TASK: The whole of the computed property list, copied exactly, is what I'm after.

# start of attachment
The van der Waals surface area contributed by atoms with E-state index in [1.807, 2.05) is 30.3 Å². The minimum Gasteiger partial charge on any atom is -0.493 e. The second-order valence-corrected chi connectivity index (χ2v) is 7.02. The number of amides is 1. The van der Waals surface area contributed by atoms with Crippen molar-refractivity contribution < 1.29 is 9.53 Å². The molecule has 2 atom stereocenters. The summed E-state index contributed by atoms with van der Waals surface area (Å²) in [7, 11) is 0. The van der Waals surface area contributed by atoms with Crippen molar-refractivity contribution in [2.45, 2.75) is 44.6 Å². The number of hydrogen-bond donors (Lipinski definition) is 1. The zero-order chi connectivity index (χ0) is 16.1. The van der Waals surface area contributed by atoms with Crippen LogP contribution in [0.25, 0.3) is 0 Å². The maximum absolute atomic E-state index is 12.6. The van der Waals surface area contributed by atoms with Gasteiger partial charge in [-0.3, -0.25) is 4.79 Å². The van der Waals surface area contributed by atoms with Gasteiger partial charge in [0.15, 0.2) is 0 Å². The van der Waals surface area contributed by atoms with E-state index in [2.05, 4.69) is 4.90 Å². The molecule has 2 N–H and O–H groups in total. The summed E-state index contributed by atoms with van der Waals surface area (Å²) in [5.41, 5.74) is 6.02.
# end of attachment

The van der Waals surface area contributed by atoms with E-state index in [1.807, 2.05) is 30.3 Å². The minimum Gasteiger partial charge on any atom is -0.493 e. The second-order valence-corrected chi connectivity index (χ2v) is 7.02. The number of amides is 1. The van der Waals surface area contributed by atoms with Crippen molar-refractivity contribution < 1.29 is 9.53 Å². The molecule has 2 atom stereocenters. The summed E-state index contributed by atoms with van der Waals surface area (Å²) in [7, 11) is 0. The van der Waals surface area contributed by atoms with Crippen molar-refractivity contribution in [2.45, 2.75) is 44.6 Å². The number of hydrogen-bond donors (Lipinski definition) is 1. The zero-order chi connectivity index (χ0) is 16.1. The van der Waals surface area contributed by atoms with Crippen LogP contribution in [0.25, 0.3) is 0 Å². The maximum absolute atomic E-state index is 12.6. The van der Waals surface area contributed by atoms with Gasteiger partial charge in [-0.3, -0.25) is 4.79 Å². The van der Waals surface area contributed by atoms with Gasteiger partial charge in [0.15, 0.2) is 0 Å². The van der Waals surface area contributed by atoms with E-state index in [2.05, 4.69) is 4.90 Å². The molecule has 2 N–H and O–H groups in total. The summed E-state index contributed by atoms with van der Waals surface area (Å²) in [5.41, 5.74) is 6.02.